Sunday, July 14, 2013

Book Review: Thief's Covenant by Ari Marmell

Thief's Covenant by Ari Marmell
(Widdershins Adventures #1)


Published February 21st 2012 by Pyr



My Rating:


Once she was Adrienne Satti. An orphan of Davillon, she had somehow escaped destitution and climbed to the ranks of the city's aristocracy in a rags-to-riches story straight from an ancient fairy tale. Until one horrid night, when a conspiracy of forces-human and other-stole it all away in a flurry of blood and murder. Today she is Widdershins, a thief making her way through Davillon's underbelly with a sharp blade, a sharper wit, and the mystical aid of Olgun, a foreign god with no other worshippers but Widdershins herself. It's not a great life, certainly nothing compared to the one she once had, but it's hers. But now, in the midst of Davillon's political turmoil, an array of hands are once again rising up against her, prepared to tear down all that she's built. The City Guard wants her in prison. Members of her own Guild want her dead. And something horrid, something dark, something ancient is reaching out for her, a past that refuses to let her go. Widdershins and Olgun are going to find answers, and justice, for what happened to her-but only if those who almost destroyed her in those years gone by don't finish the job first.
 Adrienne Satti, also known as Widdershins, an orphan turned thief finds herself amidst a small group of people worshipping an unsanctioned god outside of the Pact. This god showers her in riches and she quickly rises within the aristocracy with the help of Alexandre Delacroix who takes her in as a sort of daughter that he never had. But when her fellow worshippers are slaughtered before her own eyes, she is forced to leave behind the posh life and take to thievery again. Being the last of her god's worshippers alive, Widdershins is followed and aided by this unseen 'god' while being tracked down by several groups of people out to get her. Constantly on the run, she tends to fall into all sorts of trouble and she quickly learns that having a god on your side isn't everything it takes to survive.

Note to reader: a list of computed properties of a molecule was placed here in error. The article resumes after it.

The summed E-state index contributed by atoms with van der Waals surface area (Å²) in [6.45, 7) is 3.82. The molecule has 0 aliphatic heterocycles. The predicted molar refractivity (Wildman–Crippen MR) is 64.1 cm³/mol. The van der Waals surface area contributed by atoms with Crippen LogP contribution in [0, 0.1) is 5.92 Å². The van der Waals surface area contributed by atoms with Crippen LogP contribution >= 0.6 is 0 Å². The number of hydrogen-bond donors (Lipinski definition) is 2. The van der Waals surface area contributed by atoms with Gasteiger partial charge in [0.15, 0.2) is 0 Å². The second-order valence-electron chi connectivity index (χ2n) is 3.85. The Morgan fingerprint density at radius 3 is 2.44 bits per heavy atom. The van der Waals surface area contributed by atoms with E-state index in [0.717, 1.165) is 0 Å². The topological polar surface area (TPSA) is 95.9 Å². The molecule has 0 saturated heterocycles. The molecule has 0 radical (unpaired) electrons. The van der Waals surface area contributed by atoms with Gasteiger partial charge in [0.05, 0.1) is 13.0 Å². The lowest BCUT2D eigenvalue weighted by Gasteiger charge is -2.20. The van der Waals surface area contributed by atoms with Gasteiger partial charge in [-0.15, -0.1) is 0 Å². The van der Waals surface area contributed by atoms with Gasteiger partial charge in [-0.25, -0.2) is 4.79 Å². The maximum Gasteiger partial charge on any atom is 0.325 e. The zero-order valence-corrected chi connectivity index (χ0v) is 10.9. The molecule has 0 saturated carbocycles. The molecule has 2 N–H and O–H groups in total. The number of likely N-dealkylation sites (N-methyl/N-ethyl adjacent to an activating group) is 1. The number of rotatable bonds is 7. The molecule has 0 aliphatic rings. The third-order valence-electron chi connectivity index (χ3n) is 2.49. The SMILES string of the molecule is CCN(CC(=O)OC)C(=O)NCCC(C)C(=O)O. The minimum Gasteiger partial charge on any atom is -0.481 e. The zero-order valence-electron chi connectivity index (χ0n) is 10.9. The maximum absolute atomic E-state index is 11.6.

I put off writing this review for a few days because I just wasn't sure what to say about it. I went into it hoping it would be something like Scott Lynch's 'The Lies of Locke Lamora'. The biggest comparison is the fantasy world and the orphaned thieves, and because I loved 'The Lies of Locke Lamora', I thought I would love 'Thief's Covenant'. Unfortunately, that wasn't the case. I didn't dislike it but I found it to be lacking.

It was a little hard to get into, though. The time transitions were a little hard to follow. It kept skipping to different time periods only a few years apart in the main character's life and I found it a little difficult to stay on track. I think it the author had included a year at the beginning of each transition, it would have made more sense.

I also found it really hard to identify with the main character. Even when she got herself into bad situations and/or lost a loved one, I felt like she was very flat and unemotional. We know she starts out as an orphan but there is little to no explanation to why she is an orphan. It seemed as if she had 'back story' with a few other characters that wasn't really explained at all, either. It was kind of like the author threw in a 'friend' to save the day but didn't want to bother letting us know where this friend came from or how they even knew each other, let alone why they trusted each other. The same thing happened with one of the 'enemies'.

Even though I'm not a big fan of religion and/or religious elements in fantasy, I enjoyed the plot line of Widdershins having a 'god' in her head. It was an interesting concept and brought a lot of depth to the story.

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